Why People Are Tipping 100% at Restaurants
The #TipTheBill social media challenge encourages restaurant diners to tip the amount of their entire bill.
Have you ever left an 100% tip on your restaurant bill? As a reaction to low service industry wages and an enlivened debate on restaurant tipping, people around the world are doing just that. The #TipTheBill social media challenge encourages restaurant diners to tip the amount of their entire bill, as a gesture of goodwill and support towards restaurant workers.
Over the past week, more and more people have been posting photos of their checks to social media with the #TipTheBill (or #TipTheBillChallenge) hashtag. The timing makes sense, as the conversation surrounding restaurant worker wages, and the complicated role of tipping, intensifies.
Many waiters in America rely on a "tipped minimum wage," which is lower than the regular minimum wage, because it is assumed they will make up the rest of that money in tips. There is currently a movement in the industry to eliminate this lowered wage for tipped workers, setting one standard minimum wage among all employees, whether or not they receive tips. (In New York, the minimum wage for tipped workers is $8.75, while for non-tipped workers, the minimum wage is $15.)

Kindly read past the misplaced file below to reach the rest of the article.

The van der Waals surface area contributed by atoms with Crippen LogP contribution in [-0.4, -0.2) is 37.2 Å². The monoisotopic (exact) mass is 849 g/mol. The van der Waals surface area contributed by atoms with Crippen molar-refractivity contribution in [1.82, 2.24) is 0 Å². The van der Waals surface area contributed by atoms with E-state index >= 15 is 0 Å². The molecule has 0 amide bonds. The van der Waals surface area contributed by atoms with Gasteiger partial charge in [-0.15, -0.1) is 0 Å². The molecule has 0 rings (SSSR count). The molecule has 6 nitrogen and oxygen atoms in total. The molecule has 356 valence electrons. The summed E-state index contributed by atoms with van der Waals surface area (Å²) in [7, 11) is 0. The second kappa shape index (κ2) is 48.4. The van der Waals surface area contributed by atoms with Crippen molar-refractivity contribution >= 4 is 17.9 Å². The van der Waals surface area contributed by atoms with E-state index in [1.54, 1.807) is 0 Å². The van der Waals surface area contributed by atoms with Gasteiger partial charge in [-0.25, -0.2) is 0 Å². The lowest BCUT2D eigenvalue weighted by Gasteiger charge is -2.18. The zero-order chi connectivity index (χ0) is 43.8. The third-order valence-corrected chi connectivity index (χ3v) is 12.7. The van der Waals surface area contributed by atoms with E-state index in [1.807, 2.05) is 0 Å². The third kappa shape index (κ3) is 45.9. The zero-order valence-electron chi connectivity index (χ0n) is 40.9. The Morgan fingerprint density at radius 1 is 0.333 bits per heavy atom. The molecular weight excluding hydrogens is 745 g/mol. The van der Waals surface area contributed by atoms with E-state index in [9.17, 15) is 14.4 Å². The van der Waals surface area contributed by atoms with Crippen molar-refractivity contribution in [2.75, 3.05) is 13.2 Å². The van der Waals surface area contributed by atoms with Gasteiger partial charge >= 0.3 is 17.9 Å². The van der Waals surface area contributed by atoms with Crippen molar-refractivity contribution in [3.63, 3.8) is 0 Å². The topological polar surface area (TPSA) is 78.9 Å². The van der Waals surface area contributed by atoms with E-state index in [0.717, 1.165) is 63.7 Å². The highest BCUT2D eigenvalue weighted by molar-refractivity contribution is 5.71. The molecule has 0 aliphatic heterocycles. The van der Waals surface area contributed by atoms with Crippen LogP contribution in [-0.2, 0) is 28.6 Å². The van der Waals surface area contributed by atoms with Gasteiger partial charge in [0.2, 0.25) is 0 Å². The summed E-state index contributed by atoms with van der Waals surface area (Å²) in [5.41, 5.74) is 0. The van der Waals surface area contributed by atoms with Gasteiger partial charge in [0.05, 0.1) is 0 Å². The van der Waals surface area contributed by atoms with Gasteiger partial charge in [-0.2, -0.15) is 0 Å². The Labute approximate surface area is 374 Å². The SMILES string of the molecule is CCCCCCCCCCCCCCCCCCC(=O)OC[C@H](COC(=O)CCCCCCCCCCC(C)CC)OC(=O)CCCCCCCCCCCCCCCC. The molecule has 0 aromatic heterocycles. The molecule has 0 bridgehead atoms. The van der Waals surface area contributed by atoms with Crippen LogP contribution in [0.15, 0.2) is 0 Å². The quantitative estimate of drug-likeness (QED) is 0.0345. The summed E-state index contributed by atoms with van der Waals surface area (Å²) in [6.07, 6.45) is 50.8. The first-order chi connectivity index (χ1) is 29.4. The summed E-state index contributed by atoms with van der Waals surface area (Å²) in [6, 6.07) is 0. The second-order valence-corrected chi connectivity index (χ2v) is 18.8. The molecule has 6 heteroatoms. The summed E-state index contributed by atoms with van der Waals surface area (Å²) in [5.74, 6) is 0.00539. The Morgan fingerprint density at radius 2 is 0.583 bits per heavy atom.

While many restaurateurs and chefs have made their restaurants tip-free—raising the hourly salaries of their employees to account for gratuity—tipping a lot at restaurants where tips are allowed is a very nice thing to do, even if you think the whole system of tipping is messed up. Because tipping poorly, or not tipping at all, at restaurants where workers rely on tips won't change the system; it simply hurts the victims of said system.
So while #TipTheBill isn't a long-term solution to a broken system, it's a powerful gesture, and a good use of social media. Some servers are tweeting that they've received multiple checks with 100% tips.